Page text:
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John Epstein: Beebe Hip Replacement Surgery Put Me in Remission and Back on My Feet

John Epstein would be the first person to tell you not to feel sorry for him.

He’s lived Hawaii, has three sons, a loving wife, and two big dogs. Together, they’ve found their perfect spot on the East Coast in Lewes.

He’s also battled colon cancer three times, grew up in poverty, and dealt with off-and-on paralysis from the waist down for the last 10 years.

“My tagline for years has been: I’m immortal until proven otherwise. Life has thrown all kinds of different stuff at me,” John says, walking down the Lewes-Georgetown Trail with his wife, Laura, and their two dogs, Bella and Shiro, a German Shepherd and an Akita. “I’ve adopted a positive mental attitude toward life. I believe that the more good beliefs I have, the better things happen.”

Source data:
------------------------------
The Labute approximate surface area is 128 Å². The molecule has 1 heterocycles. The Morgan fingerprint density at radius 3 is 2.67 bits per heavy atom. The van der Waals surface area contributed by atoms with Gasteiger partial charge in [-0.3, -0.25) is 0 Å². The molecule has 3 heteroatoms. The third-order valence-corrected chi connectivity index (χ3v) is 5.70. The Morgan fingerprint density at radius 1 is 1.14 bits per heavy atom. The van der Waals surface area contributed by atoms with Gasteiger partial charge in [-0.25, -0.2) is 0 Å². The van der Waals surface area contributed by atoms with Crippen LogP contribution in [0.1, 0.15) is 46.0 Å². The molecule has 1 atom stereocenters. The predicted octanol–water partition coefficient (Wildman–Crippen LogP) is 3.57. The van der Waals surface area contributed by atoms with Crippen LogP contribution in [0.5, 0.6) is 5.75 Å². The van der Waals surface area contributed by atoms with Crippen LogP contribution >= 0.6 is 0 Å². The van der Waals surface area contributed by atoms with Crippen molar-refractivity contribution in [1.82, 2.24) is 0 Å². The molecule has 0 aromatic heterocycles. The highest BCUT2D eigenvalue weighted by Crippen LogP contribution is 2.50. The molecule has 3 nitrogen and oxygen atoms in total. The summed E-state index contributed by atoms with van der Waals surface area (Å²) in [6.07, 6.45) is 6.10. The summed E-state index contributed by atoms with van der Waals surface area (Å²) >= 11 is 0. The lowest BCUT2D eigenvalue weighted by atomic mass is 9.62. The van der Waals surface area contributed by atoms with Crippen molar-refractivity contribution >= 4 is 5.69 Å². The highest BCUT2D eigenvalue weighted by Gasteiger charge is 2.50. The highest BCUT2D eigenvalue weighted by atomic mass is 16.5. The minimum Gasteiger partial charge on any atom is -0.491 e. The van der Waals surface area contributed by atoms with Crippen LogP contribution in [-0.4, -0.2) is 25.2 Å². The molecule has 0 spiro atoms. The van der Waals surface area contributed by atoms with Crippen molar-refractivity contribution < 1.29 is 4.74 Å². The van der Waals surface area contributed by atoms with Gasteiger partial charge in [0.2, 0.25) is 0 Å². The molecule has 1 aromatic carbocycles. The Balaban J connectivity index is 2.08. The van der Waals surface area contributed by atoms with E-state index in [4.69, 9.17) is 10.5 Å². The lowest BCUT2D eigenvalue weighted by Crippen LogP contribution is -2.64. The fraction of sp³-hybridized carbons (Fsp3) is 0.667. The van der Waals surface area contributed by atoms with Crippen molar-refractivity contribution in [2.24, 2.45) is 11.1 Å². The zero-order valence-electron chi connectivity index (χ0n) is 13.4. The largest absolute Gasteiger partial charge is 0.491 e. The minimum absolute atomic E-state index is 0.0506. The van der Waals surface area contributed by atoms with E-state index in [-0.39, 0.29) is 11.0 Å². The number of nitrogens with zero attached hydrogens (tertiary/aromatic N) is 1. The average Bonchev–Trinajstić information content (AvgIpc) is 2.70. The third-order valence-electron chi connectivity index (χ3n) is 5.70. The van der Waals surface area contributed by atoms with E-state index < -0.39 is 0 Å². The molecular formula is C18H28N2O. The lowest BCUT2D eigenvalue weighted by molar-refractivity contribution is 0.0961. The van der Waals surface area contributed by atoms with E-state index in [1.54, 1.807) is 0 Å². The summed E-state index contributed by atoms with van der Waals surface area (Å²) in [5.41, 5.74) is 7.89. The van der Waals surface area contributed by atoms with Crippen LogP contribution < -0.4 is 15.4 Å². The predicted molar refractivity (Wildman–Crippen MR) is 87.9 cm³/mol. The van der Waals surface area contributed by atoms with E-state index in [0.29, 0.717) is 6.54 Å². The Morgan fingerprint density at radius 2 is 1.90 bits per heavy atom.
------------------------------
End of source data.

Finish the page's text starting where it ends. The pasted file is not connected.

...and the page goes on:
It’s one of those little things that he enjoys now that he is walking again.

Before his hip replacement surgery at Beebe, John was in a wheelchair, but not from his hip issues. In 2010, he went to get out of bed and fell. His legs were paralyzed. For years, he saw doctors trying to find the correct diagnosis before he moved to Delaware, slowly regaining some strength in his legs.

John wouldn’t find out until later, but he has a condition called Arachnoiditis, which is a pain disorder caused by inflammation in the nerves of the spinal cord. There is no pattern to the symptoms, and it can go into remission, which allowed John to walk with a limp when he moved to Delaware in 2015, and in the fall of 2017, he became assistant principal at Milford High School.